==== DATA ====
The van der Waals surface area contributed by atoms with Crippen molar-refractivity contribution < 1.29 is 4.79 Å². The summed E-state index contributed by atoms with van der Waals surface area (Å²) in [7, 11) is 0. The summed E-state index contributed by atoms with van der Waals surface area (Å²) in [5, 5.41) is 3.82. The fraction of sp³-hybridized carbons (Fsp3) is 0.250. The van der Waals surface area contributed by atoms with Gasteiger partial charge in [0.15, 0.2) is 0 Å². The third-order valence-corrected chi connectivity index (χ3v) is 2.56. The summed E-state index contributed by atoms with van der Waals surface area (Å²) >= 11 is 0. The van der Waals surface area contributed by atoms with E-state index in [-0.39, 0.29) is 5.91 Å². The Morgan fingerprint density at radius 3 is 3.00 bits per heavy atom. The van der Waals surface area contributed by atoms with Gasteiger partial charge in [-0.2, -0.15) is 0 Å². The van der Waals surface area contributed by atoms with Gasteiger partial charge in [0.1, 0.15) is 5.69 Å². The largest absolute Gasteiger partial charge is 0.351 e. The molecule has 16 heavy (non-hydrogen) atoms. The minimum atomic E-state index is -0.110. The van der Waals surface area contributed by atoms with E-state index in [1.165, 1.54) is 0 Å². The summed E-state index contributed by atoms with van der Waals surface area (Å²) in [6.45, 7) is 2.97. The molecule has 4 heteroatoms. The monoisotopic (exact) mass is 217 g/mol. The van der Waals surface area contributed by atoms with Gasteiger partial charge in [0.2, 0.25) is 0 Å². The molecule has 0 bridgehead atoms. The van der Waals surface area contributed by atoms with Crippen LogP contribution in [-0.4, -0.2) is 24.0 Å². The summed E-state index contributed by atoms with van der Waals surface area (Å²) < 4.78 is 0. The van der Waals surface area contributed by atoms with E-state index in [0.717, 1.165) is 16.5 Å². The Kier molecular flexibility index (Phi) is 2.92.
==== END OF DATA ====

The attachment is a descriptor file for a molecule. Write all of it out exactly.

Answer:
The van der Waals surface area contributed by atoms with Crippen molar-refractivity contribution < 1.29 is 4.79 Å². The summed E-state index contributed by atoms with van der Waals surface area (Å²) in [7, 11) is 0. The summed E-state index contributed by atoms with van der Waals surface area (Å²) in [5, 5.41) is 3.82. The fraction of sp³-hybridized carbons (Fsp3) is 0.250. The van der Waals surface area contributed by atoms with Gasteiger partial charge in [0.15, 0.2) is 0 Å². The third-order valence-corrected chi connectivity index (χ3v) is 2.56. The summed E-state index contributed by atoms with van der Waals surface area (Å²) >= 11 is 0. The van der Waals surface area contributed by atoms with E-state index in [-0.39, 0.29) is 5.91 Å². The Morgan fingerprint density at radius 3 is 3.00 bits per heavy atom. The van der Waals surface area contributed by atoms with Gasteiger partial charge in [-0.2, -0.15) is 0 Å². The van der Waals surface area contributed by atoms with Gasteiger partial charge in [0.1, 0.15) is 5.69 Å². The largest absolute Gasteiger partial charge is 0.351 e. The molecule has 16 heavy (non-hydrogen) atoms. The minimum atomic E-state index is -0.110. The van der Waals surface area contributed by atoms with E-state index in [1.165, 1.54) is 0 Å². The summed E-state index contributed by atoms with van der Waals surface area (Å²) in [6.45, 7) is 2.97. The molecule has 4 heteroatoms. The monoisotopic (exact) mass is 217 g/mol. The van der Waals surface area contributed by atoms with Gasteiger partial charge in [0.2, 0.25) is 0 Å². The molecule has 0 bridgehead atoms. The van der Waals surface area contributed by atoms with Crippen LogP contribution in [-0.4, -0.2) is 24.0 Å². The summed E-state index contributed by atoms with van der Waals surface area (Å²) < 4.78 is 0. The van der Waals surface area contributed by atoms with E-state index in [0.717, 1.165) is 16.5 Å². The Kier molecular flexibility index (Phi) is 2.92.